Are aid workers under attack in Myanmar?

Myanmar’s government has filed criminal charges against three local staff members of the U.N. High Commissioner for Refugees.

This was confirmed by UNCHR spokeswoman Melissa Fleming at a press briefing in Geneva. Fleming, however, did not elaborate on what the charges were.

The three UNHCR employees were among 10 aid workers detained in June by officials from the conflict-afflicted state of Rakhine in northwestern Myanmar. It is not yet clear whether charges were also brought against the other aid workers, who include World Food Program and Médecins Sans Frontières staff members.

The UNHCR’s confirmation of the charges came just as the agency’s head, António Guterres, concluded his visit to Myanmar as part of a five-day trip to Southeast Asia. Guterres’ agenda reportedly included requests for more details of charges and access to agency’s staff members. Both requests were denied, according to news agencies.

Canadian Foreign Minister John Baird, who is also in Asia for an Association of Southeast Asian Nations forum, has said he is seeking further information about the arrest of the 10 aid workers. This was after Baird announced Canada’s plans to open an embassy in Myanmar. He also reaffirmed Canadian support for Myanmar’s democratic transition but pressed for “more progress on reforms.”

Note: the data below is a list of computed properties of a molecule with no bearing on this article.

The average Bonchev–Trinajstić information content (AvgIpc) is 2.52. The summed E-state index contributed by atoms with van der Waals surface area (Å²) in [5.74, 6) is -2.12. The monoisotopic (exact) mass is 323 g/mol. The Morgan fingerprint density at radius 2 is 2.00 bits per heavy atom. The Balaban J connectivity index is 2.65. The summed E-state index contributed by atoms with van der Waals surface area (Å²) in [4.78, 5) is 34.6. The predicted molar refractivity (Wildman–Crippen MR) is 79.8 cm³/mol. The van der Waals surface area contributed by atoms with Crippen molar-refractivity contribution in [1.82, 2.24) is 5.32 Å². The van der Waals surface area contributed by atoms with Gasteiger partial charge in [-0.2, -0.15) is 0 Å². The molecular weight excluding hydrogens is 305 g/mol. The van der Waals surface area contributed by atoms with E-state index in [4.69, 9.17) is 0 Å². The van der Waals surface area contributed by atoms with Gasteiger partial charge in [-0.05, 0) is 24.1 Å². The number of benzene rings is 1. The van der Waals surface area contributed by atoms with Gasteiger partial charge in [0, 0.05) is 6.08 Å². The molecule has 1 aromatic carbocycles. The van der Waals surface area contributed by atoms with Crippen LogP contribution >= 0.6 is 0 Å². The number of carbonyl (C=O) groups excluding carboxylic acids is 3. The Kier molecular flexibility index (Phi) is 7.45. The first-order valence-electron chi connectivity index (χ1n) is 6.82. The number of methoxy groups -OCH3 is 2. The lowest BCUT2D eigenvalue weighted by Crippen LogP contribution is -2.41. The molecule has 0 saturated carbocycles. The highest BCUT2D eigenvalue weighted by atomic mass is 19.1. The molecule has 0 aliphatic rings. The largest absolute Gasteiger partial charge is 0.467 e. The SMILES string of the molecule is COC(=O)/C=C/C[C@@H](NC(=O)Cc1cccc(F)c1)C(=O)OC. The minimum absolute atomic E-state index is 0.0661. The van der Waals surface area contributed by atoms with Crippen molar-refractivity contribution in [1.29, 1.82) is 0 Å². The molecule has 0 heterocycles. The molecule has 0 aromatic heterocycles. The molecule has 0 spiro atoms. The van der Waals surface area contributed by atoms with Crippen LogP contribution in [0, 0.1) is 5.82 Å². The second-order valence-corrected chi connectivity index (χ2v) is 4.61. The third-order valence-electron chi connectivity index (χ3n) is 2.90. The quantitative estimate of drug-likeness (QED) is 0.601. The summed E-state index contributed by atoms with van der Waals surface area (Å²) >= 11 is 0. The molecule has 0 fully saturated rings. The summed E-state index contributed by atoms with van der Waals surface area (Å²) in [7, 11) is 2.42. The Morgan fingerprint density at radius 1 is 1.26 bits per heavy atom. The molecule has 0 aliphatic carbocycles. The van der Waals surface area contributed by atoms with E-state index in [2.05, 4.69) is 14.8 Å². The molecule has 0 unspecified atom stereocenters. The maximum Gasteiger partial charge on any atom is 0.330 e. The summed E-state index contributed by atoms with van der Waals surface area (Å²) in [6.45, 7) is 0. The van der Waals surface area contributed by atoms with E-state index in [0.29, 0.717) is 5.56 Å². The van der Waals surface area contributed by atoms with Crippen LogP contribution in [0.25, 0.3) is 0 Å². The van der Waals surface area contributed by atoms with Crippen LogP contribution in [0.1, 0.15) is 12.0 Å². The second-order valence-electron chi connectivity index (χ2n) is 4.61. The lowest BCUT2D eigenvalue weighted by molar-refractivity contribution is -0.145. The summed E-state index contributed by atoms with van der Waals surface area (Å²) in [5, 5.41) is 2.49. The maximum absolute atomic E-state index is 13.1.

The arrests threaten to exacerbate the already dire humanitarian situation of ethnic Rohingya Muslims living in camps in Rakhine, where malnutrition and sanitary conditions have been worsening. Further, there have been reports of some monks blocking food aid meant for the Rohingya to “starve them out” and drive them out of the country, Chris Lewa of the Arakan Project told the Guardian.

Given these problems and the coming rainy season, “we don’t need to measure it to know it’s a catastrophe,” Action Against Hunger’s Tarik Kadir said.

Collecting accurate information on the situation in the area has been difficult. International observers, the Guardian reports, have been banned from visiting the state’s northern part, where majority of the ethnic group lives.

Jenny Lei Ravelo contributed reporting.

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About the author

  • Ivy Mungcal

    As former senior staff writer, Ivy Mungcal contributed to several Devex publications. Her focus is on breaking news, and in particular on global aid reform and trends in the United States, Europe, the Caribbean, and the Americas. Before joining Devex in 2009, Ivy produced specialized content for U.S. and U.K.-based business websites.

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